• Other complications that can occur in the next few days include nerve damage, (the peroneal nerve is often the target when the fibular head is damaged and leads to foot drop), skin sloughing because of poor blood supply to the front of the shin, and leg amputation if the fracture repair is delayed. Because both bones are broken, the leg is unstable and can flop around if not immobilized. This can stretch or tear the arteries that are heading to the ankle and foot causing loss of blood supply, a bad thing. Knee dislocations are associated with artery injury and often, the diagnosis may be initially missed because the knee often relocates before it is evaluated by medical personnel.
  • And long term, non-union of the fracture may occur. The tibia is the most common bone to refuse to heal, leading to repeated surgeries. It’s all about get blood supply to the area of injury, so that the body can deliver the building blocks needed to reconstruct the bone. This is a design flaw of the body that leads to poor blood supply and poor healing. Unfortunately, it’s not the only place where the body was not engineered to supply blood to broken bones. Scaphoid fractures in the wrist are another example.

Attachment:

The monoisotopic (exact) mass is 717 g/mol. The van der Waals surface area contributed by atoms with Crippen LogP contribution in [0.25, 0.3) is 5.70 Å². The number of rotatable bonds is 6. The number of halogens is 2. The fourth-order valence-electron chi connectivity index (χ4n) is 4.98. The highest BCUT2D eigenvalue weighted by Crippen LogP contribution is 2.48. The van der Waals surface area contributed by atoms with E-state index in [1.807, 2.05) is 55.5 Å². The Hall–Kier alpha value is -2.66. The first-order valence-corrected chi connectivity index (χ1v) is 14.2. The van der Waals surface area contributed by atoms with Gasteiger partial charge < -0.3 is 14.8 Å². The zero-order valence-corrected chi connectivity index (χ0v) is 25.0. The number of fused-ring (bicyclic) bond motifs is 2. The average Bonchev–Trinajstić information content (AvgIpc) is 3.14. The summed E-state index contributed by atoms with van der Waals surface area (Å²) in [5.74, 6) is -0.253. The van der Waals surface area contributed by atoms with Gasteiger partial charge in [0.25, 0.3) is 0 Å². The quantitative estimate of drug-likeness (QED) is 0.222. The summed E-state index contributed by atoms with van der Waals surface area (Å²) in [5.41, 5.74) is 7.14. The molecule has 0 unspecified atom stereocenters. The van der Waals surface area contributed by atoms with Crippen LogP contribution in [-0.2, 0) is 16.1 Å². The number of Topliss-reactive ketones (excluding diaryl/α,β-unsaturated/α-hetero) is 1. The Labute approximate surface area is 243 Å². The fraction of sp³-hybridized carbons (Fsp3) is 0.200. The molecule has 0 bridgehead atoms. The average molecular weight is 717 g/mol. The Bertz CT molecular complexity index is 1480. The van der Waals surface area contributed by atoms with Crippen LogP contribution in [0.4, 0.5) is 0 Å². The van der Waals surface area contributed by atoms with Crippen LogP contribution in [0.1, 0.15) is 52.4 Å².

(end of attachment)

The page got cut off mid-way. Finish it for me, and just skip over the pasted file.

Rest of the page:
BBC Gets It Right

While Mr. Said lay on the ground, attended by trainers and doctors, the internet started to exploit the injury, giving those who have a fascination with pain and suffering the opportunity to watch replays of the injury. Twitter, YouTube,Facebook and numerous news websites posted videos and photos of the injury. While NBC’s website displays a warning about graphic images, perhaps BBC understands that most people do not want to be “entertained” by such misery. Their reporting ends with the following:

“Highlights footage and photos of the injury are too graphic to be shown on the BBC Sport website.”